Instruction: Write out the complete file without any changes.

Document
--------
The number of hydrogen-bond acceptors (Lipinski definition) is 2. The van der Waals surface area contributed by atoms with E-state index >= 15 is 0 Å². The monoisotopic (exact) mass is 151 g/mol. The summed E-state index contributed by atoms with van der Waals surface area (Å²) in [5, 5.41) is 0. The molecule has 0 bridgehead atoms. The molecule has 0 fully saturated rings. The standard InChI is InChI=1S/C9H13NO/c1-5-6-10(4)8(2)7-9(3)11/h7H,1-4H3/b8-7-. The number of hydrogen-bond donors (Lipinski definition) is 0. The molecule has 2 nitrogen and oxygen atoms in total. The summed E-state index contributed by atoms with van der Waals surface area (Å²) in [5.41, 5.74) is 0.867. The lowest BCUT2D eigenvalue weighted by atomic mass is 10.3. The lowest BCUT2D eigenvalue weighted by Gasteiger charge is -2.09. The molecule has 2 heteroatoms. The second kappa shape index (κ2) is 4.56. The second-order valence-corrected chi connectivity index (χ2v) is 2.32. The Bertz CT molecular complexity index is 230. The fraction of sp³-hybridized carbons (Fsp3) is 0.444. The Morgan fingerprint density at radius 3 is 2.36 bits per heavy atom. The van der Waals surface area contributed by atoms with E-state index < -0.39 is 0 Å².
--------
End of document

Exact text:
The number of hydrogen-bond acceptors (Lipinski definition) is 2. The van der Waals surface area contributed by atoms with E-state index >= 15 is 0 Å². The monoisotopic (exact) mass is 151 g/mol. The summed E-state index contributed by atoms with van der Waals surface area (Å²) in [5, 5.41) is 0. The molecule has 0 bridgehead atoms. The molecule has 0 fully saturated rings. The standard InChI is InChI=1S/C9H13NO/c1-5-6-10(4)8(2)7-9(3)11/h7H,1-4H3/b8-7-. The number of hydrogen-bond donors (Lipinski definition) is 0. The molecule has 2 nitrogen and oxygen atoms in total. The summed E-state index contributed by atoms with van der Waals surface area (Å²) in [5.41, 5.74) is 0.867. The lowest BCUT2D eigenvalue weighted by atomic mass is 10.3. The lowest BCUT2D eigenvalue weighted by Gasteiger charge is -2.09. The molecule has 2 heteroatoms. The second kappa shape index (κ2) is 4.56. The second-order valence-corrected chi connectivity index (χ2v) is 2.32. The Bertz CT molecular complexity index is 230. The fraction of sp³-hybridized carbons (Fsp3) is 0.444. The Morgan fingerprint density at radius 3 is 2.36 bits per heavy atom. The van der Waals surface area contributed by atoms with E-state index < -0.39 is 0 Å².